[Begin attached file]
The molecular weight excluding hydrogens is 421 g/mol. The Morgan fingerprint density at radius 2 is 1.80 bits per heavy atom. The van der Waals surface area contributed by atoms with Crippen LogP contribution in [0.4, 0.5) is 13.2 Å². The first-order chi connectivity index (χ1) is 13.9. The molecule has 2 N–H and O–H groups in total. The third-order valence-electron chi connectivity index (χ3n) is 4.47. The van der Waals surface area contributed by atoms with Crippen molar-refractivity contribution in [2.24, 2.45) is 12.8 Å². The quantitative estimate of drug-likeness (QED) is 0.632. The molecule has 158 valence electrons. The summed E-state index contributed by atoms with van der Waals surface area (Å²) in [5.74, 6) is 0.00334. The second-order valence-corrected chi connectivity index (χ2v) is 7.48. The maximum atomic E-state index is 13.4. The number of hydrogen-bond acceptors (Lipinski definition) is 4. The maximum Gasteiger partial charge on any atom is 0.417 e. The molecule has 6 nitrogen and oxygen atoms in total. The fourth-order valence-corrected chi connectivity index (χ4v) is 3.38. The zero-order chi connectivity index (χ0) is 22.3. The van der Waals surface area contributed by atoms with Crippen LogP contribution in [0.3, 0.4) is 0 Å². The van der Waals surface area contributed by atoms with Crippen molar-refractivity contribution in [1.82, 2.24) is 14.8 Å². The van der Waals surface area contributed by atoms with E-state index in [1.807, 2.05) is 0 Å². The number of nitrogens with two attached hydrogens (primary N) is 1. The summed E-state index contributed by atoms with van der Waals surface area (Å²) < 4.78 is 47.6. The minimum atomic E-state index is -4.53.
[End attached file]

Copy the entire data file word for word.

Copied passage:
The molecular weight excluding hydrogens is 421 g/mol. The Morgan fingerprint density at radius 2 is 1.80 bits per heavy atom. The van der Waals surface area contributed by atoms with Crippen LogP contribution in [0.4, 0.5) is 13.2 Å². The first-order chi connectivity index (χ1) is 13.9. The molecule has 2 N–H and O–H groups in total. The third-order valence-electron chi connectivity index (χ3n) is 4.47. The van der Waals surface area contributed by atoms with Crippen molar-refractivity contribution in [2.24, 2.45) is 12.8 Å². The quantitative estimate of drug-likeness (QED) is 0.632. The molecule has 158 valence electrons. The summed E-state index contributed by atoms with van der Waals surface area (Å²) in [5.74, 6) is 0.00334. The second-order valence-corrected chi connectivity index (χ2v) is 7.48. The maximum atomic E-state index is 13.4. The number of hydrogen-bond acceptors (Lipinski definition) is 4. The maximum Gasteiger partial charge on any atom is 0.417 e. The molecule has 6 nitrogen and oxygen atoms in total. The fourth-order valence-corrected chi connectivity index (χ4v) is 3.38. The zero-order chi connectivity index (χ0) is 22.3. The van der Waals surface area contributed by atoms with Crippen LogP contribution in [0.3, 0.4) is 0 Å². The van der Waals surface area contributed by atoms with Crippen molar-refractivity contribution in [1.82, 2.24) is 14.8 Å². The van der Waals surface area contributed by atoms with E-state index in [1.807, 2.05) is 0 Å². The number of nitrogens with two attached hydrogens (primary N) is 1. The summed E-state index contributed by atoms with van der Waals surface area (Å²) < 4.78 is 47.6. The minimum atomic E-state index is -4.53.